We all could use a Hygge

If you ask me, every country needs a Copenhagen. A city of culture, history, diversity, peerless coffee, sensational gluten free food (I speak as a coeliac), and unseemly natural beauty. I’m not just talking about parks, gardens and palaces, I mean spectacular people everywhere you go. It started at Heathrow. Two gentlemen sat down across from us in the waiting lounge: tall, handsome, and unnervingly pleasant, they initiated friendly conversation, breaking down all our British defences with their sweet and engaging banter. This occupied us right through boarding, up until it was time to stow away our luggage in the overhead locker. And even then, we were secretly hoping they’d sit close to us.

copenhagen bicycle

In the apartment, on arriving at midnight, our Airbnb host kindly and patiently showed us around. She’d filled the fridge, with more than the basics: wine, chocolate, freshly baked (gluten free!) muffins. This place had seriously good vibes. Even the eleven flights of stairs awarded us a view of distant Sweden. To be fair, I had packed my rose-tinted glasses. This was a weekend away, alone with my husband for the second time in six and a half years. I was experiencing a love rush as we passed through Acton. Nevertheless, there was more to Copenhagen than met even my starry eyes. I found out what it was when we returned home.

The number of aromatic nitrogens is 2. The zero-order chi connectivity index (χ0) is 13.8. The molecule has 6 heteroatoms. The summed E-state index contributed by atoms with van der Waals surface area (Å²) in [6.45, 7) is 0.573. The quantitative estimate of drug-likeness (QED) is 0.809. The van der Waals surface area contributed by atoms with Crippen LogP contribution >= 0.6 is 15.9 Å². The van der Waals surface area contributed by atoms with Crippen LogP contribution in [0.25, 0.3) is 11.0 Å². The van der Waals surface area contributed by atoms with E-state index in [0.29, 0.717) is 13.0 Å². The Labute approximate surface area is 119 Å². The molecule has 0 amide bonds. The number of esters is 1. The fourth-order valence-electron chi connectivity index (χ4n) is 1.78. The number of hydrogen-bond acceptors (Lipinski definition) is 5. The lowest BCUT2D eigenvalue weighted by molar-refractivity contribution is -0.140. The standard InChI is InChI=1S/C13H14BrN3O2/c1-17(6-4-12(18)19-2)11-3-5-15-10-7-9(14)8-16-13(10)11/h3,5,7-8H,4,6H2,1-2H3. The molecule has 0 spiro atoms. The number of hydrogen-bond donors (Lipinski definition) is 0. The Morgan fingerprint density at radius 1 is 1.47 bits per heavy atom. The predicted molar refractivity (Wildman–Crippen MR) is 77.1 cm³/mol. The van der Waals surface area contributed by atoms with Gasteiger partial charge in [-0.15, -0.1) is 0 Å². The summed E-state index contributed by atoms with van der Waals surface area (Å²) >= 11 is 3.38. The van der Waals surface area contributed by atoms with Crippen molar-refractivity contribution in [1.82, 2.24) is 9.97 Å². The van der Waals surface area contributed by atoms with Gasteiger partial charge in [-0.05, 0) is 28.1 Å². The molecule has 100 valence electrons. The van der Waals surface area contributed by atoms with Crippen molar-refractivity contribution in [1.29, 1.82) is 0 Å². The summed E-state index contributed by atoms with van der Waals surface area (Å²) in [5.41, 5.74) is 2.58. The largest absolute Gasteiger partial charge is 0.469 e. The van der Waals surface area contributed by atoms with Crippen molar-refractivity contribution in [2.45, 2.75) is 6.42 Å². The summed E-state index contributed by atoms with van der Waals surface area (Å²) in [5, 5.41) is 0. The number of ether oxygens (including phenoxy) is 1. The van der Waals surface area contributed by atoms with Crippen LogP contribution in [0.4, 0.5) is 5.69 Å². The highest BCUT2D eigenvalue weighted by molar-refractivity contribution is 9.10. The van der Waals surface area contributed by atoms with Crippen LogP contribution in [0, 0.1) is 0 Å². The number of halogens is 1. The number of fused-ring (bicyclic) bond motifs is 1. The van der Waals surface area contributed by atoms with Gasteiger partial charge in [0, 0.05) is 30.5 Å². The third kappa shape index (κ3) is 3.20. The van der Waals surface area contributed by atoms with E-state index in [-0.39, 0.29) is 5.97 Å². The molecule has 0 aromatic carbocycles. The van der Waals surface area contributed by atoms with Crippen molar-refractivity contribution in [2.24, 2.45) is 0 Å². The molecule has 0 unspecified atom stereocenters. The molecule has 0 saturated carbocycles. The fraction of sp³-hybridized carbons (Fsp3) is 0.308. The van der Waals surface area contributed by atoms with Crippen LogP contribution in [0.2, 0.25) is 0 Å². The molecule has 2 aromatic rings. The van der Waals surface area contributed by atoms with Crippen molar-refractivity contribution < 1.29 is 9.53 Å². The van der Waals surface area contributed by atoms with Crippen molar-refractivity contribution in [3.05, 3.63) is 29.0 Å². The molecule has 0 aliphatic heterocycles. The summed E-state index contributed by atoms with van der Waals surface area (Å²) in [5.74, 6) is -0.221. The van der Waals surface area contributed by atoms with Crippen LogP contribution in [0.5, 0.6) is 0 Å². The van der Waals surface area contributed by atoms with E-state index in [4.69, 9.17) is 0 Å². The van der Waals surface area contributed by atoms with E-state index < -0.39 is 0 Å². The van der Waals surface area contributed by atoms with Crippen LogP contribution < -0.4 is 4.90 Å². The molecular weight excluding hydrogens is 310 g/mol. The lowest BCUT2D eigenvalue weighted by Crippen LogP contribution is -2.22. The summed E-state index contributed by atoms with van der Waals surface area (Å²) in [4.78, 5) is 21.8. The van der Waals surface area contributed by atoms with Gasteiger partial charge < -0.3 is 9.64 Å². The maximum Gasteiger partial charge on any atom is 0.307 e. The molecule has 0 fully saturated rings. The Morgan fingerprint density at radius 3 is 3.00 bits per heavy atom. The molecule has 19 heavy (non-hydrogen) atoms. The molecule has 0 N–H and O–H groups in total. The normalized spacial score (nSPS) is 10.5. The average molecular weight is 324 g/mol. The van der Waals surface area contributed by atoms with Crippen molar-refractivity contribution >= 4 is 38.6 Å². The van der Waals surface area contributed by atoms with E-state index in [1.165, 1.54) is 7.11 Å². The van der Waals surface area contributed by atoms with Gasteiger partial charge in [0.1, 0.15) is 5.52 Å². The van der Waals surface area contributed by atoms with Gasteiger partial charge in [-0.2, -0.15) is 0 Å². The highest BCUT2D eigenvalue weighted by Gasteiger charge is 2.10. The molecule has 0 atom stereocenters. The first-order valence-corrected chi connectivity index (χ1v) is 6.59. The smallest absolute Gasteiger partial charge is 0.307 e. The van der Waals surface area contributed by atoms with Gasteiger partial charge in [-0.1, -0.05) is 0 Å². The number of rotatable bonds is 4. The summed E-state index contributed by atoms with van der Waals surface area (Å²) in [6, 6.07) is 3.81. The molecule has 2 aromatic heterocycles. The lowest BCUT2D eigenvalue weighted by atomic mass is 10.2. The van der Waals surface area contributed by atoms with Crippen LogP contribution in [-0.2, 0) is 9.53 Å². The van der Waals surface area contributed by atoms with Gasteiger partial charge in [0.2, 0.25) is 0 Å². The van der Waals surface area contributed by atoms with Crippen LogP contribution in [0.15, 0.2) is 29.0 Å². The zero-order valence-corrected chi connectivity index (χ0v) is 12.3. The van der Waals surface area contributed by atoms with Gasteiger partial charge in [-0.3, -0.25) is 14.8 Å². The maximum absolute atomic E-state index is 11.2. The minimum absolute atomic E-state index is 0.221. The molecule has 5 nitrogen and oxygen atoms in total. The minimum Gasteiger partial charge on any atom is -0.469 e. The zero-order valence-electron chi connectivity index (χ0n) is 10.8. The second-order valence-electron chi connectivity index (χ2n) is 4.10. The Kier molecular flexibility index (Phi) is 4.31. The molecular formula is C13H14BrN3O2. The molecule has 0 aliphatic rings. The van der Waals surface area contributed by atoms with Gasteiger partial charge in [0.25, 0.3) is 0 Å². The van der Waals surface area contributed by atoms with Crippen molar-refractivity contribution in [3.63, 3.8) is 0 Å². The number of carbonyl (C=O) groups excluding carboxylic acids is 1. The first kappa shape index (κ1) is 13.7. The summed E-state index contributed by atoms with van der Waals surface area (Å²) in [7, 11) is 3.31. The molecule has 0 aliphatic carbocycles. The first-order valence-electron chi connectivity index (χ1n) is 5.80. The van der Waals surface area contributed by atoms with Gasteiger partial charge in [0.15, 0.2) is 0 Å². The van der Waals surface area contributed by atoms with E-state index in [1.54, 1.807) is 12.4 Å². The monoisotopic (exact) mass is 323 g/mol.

It’s called ‘hygge’ (pronounced ‘hooga’). ‘Hygge’ is to Danes what mead and crumpets are to Hobbits: a deeply held cultural value, akin to coziness, which recognises “that having a relaxed, cosy time with friends and family, often with coffee, cake or beer, can be good for the soul,” (Helen Russell, The Year of Living Danishly: Uncovering the Secrets of the World’s Happiest Country). Hygge is so deeply embedded in the national psyche that Russell can describe seeing a camper van driving along with lit candles in the windows.

All of which makes a lot of good sense to me. Not the striving, spending, peacocking of the West, but the gentle, soothing, sensualness of the Nord. It starts with coffee and candlelight, or it could start in an airport near you.

Madi Simpson

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